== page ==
Buy these rum bottles in 2024
Rum drink

When it comes to spirits perfect for sipping neat, on the rocks, or mixed into a cocktail, many drinkers tend to look at whiskey immediately. But if your second choice isn’t rum, you’re missing out. White rum is a fantastic base for daiquiris, mojitos, and other drinks; spiced rum is excellent for tropical-centric Tiki-style drinks and for giving your drink a little extra spice, and dark, aged rum is perfect for slow sipping neat or on the rocks.

For the uninitiated, rum is a spirit made by fermenting and distilling sugarcane juice or molasses. It’s then either bottled immediately (or lightly aged) and sold as white rum, has spices added to create spiced rum or is aged in charred oak barrels like your favorite single malt scotch whisky, bourbon, or rye whiskey. We sipped on and mixed with a lot of rum in 2023, and we’ll do the same this year.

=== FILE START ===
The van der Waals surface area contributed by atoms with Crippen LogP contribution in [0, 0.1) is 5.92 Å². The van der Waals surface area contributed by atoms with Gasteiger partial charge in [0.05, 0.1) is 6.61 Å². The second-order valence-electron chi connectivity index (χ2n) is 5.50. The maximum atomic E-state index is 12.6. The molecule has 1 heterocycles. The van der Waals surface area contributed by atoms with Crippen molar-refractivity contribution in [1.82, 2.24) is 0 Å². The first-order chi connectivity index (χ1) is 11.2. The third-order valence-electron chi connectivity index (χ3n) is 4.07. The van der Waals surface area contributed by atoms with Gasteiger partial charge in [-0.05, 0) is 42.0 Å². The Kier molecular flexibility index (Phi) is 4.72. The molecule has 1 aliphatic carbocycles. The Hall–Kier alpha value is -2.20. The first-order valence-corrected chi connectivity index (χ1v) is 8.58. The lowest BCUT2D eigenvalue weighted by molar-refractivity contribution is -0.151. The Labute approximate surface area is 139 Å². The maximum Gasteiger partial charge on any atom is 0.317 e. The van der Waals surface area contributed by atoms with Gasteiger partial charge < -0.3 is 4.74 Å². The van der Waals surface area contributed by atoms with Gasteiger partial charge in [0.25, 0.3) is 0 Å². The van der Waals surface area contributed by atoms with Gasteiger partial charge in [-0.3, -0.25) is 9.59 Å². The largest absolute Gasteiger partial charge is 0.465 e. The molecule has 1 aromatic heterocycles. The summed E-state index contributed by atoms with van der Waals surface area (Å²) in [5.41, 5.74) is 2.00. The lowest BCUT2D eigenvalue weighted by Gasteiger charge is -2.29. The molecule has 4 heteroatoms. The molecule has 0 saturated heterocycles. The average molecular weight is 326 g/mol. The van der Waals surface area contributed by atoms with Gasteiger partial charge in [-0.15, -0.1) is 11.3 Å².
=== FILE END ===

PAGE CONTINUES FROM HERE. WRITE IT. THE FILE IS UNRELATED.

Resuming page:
Read more
These are bartenders’ favorite value single malt Scotch whiskies (all under $100)
Bartenders tell us the best value single malt scotch whiskies
Scotch

If you don’t know much about single malt Scotch whisky (only the US and Ireland use the ‘e’ in whiskey), you might have some preconceived notions about its price. Like with any whisk(e)y, there are many uncomfortably expensive bottles of single malt whisky. There are also countless flavorful, reasonably-priced bottles. That’s what we’re most interested in today.

When we talk about value, we specifically talk about complex, rich, sippable single malt whiskies priced under $100. And these under $100 (and often much less) gems aren’t from lesser-known brands. They’re award-winning expressions from some of the most respected distilleries in Scotland.

Read more